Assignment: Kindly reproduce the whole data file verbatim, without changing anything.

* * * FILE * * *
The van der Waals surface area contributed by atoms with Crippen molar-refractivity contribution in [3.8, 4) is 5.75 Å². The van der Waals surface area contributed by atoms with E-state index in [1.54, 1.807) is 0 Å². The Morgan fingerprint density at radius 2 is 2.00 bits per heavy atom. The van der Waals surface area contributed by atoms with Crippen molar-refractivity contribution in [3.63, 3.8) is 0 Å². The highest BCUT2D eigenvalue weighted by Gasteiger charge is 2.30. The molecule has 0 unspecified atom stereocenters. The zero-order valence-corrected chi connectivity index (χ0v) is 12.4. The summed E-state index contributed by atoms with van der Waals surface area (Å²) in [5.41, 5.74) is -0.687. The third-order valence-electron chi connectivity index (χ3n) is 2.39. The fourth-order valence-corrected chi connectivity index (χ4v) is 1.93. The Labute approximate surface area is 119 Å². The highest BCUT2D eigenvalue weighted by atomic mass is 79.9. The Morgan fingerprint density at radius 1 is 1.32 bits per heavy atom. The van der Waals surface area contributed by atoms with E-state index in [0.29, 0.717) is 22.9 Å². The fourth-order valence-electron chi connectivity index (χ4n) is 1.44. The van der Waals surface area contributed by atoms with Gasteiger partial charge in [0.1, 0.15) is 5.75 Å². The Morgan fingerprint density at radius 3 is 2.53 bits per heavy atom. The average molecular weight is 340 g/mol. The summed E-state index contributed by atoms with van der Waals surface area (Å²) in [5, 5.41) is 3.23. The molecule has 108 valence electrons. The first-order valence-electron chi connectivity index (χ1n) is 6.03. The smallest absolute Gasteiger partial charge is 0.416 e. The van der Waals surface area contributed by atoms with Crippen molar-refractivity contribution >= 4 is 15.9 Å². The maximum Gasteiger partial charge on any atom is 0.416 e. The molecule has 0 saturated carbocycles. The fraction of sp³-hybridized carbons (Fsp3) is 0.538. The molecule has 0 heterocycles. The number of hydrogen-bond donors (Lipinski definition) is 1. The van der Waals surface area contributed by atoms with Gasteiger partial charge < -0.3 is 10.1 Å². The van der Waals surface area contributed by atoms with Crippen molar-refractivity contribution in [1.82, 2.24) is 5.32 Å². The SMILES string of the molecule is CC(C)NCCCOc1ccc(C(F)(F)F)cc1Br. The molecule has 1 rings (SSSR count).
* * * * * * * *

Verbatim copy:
The van der Waals surface area contributed by atoms with Crippen molar-refractivity contribution in [3.8, 4) is 5.75 Å². The van der Waals surface area contributed by atoms with E-state index in [1.54, 1.807) is 0 Å². The Morgan fingerprint density at radius 2 is 2.00 bits per heavy atom. The van der Waals surface area contributed by atoms with Crippen molar-refractivity contribution in [3.63, 3.8) is 0 Å². The highest BCUT2D eigenvalue weighted by Gasteiger charge is 2.30. The molecule has 0 unspecified atom stereocenters. The zero-order valence-corrected chi connectivity index (χ0v) is 12.4. The summed E-state index contributed by atoms with van der Waals surface area (Å²) in [5.41, 5.74) is -0.687. The third-order valence-electron chi connectivity index (χ3n) is 2.39. The fourth-order valence-corrected chi connectivity index (χ4v) is 1.93. The Labute approximate surface area is 119 Å². The highest BCUT2D eigenvalue weighted by atomic mass is 79.9. The Morgan fingerprint density at radius 1 is 1.32 bits per heavy atom. The van der Waals surface area contributed by atoms with E-state index in [0.29, 0.717) is 22.9 Å². The fourth-order valence-electron chi connectivity index (χ4n) is 1.44. The van der Waals surface area contributed by atoms with Gasteiger partial charge in [0.1, 0.15) is 5.75 Å². The Morgan fingerprint density at radius 3 is 2.53 bits per heavy atom. The average molecular weight is 340 g/mol. The summed E-state index contributed by atoms with van der Waals surface area (Å²) in [5, 5.41) is 3.23. The molecule has 108 valence electrons. The first-order valence-electron chi connectivity index (χ1n) is 6.03. The smallest absolute Gasteiger partial charge is 0.416 e. The van der Waals surface area contributed by atoms with Crippen molar-refractivity contribution >= 4 is 15.9 Å². The maximum Gasteiger partial charge on any atom is 0.416 e. The molecule has 0 saturated carbocycles. The fraction of sp³-hybridized carbons (Fsp3) is 0.538. The molecule has 0 heterocycles. The number of hydrogen-bond donors (Lipinski definition) is 1. The van der Waals surface area contributed by atoms with Gasteiger partial charge < -0.3 is 10.1 Å². The van der Waals surface area contributed by atoms with Crippen molar-refractivity contribution in [1.82, 2.24) is 5.32 Å². The SMILES string of the molecule is CC(C)NCCCOc1ccc(C(F)(F)F)cc1Br. The molecule has 1 rings (SSSR count).